Corn notches to one-year high as temperature rises in U.S. plains

Corn plantings

U.S. corn futures climbs above 1.5 percent, hitting its one-year high record as rising temperature forecasts bring fear to potential crop losses.

Corn futures in the Chicago Board of Trade climbed 1.7 percent to $4.10-1/2 a bushel, close to the session high of $4.11-3/4 a bushel. Corn finished with a 0.5 percent gain on Friday.

Soybeans gained as much as 2 percent as fears over adverse weather pushed prices to a four-month high. Wheat, on the other hand, rose above 2 percent, bouncing back from two straight day losses.

Soybean futures gained 1.9 percent to $10.34-1/4 a bushel, close to the session high of $10.34-1/4 a bushel, its highest since May 7.

The most active wheat futures climbed 2.3 percent to $5.47-1/4 a bushel after closing down 0.7 percent in the past session. 

According to Hannah Janson, chief analyst at Profarmer, the dryness brought by rising temperature in the U.S. Corn Belt raises concerns as the crops are currently in their pollination stage. The weather condition could potentially affect the crops.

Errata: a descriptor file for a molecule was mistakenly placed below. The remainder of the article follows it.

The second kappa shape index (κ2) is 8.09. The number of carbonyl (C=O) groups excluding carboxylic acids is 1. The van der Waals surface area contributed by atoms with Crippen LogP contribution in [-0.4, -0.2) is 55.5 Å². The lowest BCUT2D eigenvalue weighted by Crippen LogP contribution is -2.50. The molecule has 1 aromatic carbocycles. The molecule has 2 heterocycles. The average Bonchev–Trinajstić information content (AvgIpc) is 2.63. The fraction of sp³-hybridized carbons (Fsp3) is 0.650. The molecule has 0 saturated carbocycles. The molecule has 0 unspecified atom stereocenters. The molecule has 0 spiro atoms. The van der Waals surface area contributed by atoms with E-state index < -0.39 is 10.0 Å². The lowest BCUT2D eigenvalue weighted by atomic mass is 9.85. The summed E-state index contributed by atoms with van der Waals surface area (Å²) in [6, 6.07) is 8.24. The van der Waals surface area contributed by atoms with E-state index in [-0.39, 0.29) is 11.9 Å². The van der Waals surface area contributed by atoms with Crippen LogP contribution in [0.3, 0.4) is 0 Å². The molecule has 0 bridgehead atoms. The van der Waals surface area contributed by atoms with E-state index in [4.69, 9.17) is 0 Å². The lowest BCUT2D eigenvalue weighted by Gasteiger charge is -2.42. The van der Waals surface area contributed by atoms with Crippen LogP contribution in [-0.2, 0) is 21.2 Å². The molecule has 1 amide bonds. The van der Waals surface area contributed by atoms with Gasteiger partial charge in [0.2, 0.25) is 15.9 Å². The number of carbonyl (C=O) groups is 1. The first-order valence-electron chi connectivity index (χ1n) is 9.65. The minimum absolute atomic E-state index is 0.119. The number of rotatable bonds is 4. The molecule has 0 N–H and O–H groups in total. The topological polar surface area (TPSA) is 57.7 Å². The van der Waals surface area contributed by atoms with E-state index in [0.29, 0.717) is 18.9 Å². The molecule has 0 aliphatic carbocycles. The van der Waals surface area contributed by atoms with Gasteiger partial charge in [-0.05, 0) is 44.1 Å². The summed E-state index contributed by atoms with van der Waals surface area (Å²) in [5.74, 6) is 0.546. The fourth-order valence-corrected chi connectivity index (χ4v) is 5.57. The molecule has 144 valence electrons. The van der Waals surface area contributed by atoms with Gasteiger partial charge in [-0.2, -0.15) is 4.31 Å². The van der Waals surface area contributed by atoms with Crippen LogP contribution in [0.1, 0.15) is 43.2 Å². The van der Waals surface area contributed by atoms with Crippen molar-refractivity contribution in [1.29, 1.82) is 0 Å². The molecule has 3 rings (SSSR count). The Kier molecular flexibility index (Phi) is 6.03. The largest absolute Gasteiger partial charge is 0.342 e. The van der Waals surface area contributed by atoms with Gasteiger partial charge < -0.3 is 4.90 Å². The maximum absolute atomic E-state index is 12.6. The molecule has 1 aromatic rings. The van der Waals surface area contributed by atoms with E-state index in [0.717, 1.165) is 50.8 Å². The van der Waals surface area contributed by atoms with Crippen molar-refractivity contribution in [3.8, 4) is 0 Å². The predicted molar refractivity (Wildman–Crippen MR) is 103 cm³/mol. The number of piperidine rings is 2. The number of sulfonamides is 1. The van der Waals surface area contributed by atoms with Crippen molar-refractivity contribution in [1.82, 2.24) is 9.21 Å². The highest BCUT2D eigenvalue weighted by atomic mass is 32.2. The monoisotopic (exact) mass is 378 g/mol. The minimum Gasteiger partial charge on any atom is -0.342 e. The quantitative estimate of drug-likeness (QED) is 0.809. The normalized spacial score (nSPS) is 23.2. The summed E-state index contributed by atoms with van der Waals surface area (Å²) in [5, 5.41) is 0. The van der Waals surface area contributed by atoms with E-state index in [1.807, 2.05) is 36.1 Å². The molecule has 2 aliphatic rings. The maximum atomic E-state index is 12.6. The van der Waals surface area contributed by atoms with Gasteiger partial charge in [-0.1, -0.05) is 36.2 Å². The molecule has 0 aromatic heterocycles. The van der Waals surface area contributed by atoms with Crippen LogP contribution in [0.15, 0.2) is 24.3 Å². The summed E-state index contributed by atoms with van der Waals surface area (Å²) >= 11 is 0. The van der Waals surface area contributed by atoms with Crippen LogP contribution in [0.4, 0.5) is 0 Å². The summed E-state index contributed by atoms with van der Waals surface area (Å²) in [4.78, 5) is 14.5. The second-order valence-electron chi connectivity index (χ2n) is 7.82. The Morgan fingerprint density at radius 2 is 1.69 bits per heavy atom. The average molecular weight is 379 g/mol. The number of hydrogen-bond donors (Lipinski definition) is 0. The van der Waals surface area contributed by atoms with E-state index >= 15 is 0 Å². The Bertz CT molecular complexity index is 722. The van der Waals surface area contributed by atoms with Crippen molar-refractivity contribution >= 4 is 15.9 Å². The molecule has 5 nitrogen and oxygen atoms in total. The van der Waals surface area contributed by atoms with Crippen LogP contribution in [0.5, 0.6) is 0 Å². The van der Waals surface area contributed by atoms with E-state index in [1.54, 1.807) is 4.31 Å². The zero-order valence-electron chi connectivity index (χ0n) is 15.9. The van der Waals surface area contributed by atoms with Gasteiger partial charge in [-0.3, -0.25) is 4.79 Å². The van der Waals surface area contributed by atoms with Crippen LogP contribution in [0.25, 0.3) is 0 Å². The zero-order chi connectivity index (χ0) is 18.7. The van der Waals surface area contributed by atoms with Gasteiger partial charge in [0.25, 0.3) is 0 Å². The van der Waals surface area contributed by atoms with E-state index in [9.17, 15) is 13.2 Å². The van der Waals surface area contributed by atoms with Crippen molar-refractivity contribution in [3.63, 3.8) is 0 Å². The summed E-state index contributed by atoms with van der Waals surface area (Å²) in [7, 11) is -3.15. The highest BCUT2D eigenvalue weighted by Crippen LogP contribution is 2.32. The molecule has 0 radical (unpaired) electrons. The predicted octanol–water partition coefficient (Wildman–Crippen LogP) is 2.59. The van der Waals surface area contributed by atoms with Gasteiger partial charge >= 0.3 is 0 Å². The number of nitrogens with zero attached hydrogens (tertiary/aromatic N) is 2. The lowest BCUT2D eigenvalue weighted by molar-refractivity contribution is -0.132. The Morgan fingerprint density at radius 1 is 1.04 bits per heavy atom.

Hot temperatures are expected to spread into parts of the western Midwest next week, bringing threat to corn yield prospects. Temperatures from Kansas through Dakota are expected to climb at mid-90s to mid-100s Fahrenheit or 35 to 41 degrees Celsius next week.

Hot and dry weather forecasts continue to drive fears of widespread loss of production across the primary U.S. producing regions, gathering expectations on high protein wheat output cuts.

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